The royal palm fronds, slowly swayed by the northeastern trade winds against the cloudless blue sky, seem to be untiringly dancing to the vibrant rhythms of the syncopated beat of the rumba. The vast turquoise sea, like a mulata drunk on life, is inviting. The sloshing of the waves as they crawl onto the white sandy beach is rather soothing. As you are facing the bay, the Cuzco Hills, timeless rolling beauties, stand guard behind you, protecting you from a recalcitrant Norther. On John Paul Jones hill, you can’t help but notice the four white wind turbines dominating the landscape.
But you are not lounging under the speckled shade of a palm tree sipping on a Mojito; you are not in Veradero, or Cayo Coco. The beach does not swell with locals and tourists seeking the refreshing embrace of its crystal water. There is a lingering uneasiness here. The air is saturated with desperation and beset by injustice. The culture is callous to Islam and Arabs.
Welcome to Guantanamo Bay, where hundreds of innocent men, guarded by obdurate and irascible soldiers, lead a precarious existence.
The U.S. government only pays $4,085 to lease this 45 square miles of paradise converted to middle age era style dungeons. The Castro regime has tried unsuccessfully to break the lease since it took power in 1959 and has refused to cash any of the checks.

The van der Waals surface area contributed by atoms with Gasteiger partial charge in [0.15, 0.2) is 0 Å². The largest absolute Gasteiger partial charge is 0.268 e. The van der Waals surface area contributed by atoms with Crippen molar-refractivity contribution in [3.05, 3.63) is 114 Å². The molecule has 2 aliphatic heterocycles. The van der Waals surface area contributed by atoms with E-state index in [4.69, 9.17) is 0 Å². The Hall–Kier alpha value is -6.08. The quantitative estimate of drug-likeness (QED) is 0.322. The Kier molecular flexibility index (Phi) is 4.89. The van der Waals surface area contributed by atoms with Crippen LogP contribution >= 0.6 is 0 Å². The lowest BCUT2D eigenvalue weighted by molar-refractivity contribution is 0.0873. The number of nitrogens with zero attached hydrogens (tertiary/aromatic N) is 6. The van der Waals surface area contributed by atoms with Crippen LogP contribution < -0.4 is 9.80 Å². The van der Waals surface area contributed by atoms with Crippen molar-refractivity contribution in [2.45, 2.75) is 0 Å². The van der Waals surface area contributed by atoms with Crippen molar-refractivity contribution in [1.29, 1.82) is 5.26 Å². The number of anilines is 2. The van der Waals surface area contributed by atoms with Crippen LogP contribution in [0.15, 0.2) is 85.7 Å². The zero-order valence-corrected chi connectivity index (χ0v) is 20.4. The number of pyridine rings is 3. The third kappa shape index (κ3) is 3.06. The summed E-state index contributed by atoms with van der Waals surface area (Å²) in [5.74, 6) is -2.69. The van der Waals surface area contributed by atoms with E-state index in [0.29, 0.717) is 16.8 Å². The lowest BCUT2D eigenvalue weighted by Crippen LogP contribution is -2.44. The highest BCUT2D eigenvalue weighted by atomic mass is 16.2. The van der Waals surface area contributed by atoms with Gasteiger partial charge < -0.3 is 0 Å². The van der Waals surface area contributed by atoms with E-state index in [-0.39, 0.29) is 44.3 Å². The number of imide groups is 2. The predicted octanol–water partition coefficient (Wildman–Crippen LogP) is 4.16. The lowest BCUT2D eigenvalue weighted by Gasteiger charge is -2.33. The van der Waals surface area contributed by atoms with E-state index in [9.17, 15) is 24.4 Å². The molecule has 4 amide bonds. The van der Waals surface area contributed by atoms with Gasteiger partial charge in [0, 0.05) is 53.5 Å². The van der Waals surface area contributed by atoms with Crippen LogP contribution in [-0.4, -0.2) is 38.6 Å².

MEET THE TERRORISTS
It is here where Haji Nasrat Khan, who at 79 is the oldest prisoner at Guantanamo, was brought to die. You could see him hobbling with his walker from the detention wing to the interrogation booth sometimes. He can not hear or see very well. The cool breeze as it sifts through his flowing white beard summons a smile on his furrowed face. Khan became the oldest detainee after the release of a 90 years old Afghani man military guards endearingly called “al-Qaeda Claus.”
Former Guantanamo commander Gen. Jay Hood, as well as other officers and interrogators who were stationed at the naval base, attested that many of the detainees in Guantanamo have no link to al-Qaeda or the Taliban. They were sold to the U.S. forces for a bounty by Pakistani police and security services and Afghani warlords that allied themselves with the U.S. when it attacked Afghanistan in 2001. One such warlord is Rashid Dostum.